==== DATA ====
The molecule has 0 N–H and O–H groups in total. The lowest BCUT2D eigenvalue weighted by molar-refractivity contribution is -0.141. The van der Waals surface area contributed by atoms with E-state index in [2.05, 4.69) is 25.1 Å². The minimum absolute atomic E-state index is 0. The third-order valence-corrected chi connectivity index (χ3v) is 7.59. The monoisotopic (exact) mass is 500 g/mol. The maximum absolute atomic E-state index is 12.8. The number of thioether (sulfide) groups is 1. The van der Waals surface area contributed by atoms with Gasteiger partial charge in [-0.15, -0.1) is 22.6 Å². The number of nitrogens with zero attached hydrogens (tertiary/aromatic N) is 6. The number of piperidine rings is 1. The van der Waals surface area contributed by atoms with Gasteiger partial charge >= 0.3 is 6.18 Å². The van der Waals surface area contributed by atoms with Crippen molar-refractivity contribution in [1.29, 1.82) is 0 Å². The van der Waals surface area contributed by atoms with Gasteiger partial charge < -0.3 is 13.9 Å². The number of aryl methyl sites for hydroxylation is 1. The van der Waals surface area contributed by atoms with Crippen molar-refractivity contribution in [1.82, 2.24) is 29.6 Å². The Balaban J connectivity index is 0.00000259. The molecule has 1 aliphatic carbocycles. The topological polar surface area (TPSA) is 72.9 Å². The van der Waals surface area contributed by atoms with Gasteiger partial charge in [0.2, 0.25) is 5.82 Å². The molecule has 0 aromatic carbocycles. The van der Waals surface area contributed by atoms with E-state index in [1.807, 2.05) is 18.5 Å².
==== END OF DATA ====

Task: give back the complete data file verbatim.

The molecule has 0 N–H and O–H groups in total. The lowest BCUT2D eigenvalue weighted by molar-refractivity contribution is -0.141. The van der Waals surface area contributed by atoms with E-state index in [2.05, 4.69) is 25.1 Å². The minimum absolute atomic E-state index is 0. The third-order valence-corrected chi connectivity index (χ3v) is 7.59. The monoisotopic (exact) mass is 500 g/mol. The maximum absolute atomic E-state index is 12.8. The number of thioether (sulfide) groups is 1. The van der Waals surface area contributed by atoms with Gasteiger partial charge in [-0.15, -0.1) is 22.6 Å². The number of nitrogens with zero attached hydrogens (tertiary/aromatic N) is 6. The number of piperidine rings is 1. The van der Waals surface area contributed by atoms with Gasteiger partial charge >= 0.3 is 6.18 Å². The van der Waals surface area contributed by atoms with Crippen molar-refractivity contribution in [1.29, 1.82) is 0 Å². The van der Waals surface area contributed by atoms with Gasteiger partial charge < -0.3 is 13.9 Å². The number of aryl methyl sites for hydroxylation is 1. The van der Waals surface area contributed by atoms with Crippen molar-refractivity contribution in [1.82, 2.24) is 29.6 Å². The Balaban J connectivity index is 0.00000259. The molecule has 1 aliphatic carbocycles. The topological polar surface area (TPSA) is 72.9 Å². The van der Waals surface area contributed by atoms with Gasteiger partial charge in [0.2, 0.25) is 5.82 Å². The molecule has 0 aromatic carbocycles. The van der Waals surface area contributed by atoms with E-state index in [1.807, 2.05) is 18.5 Å².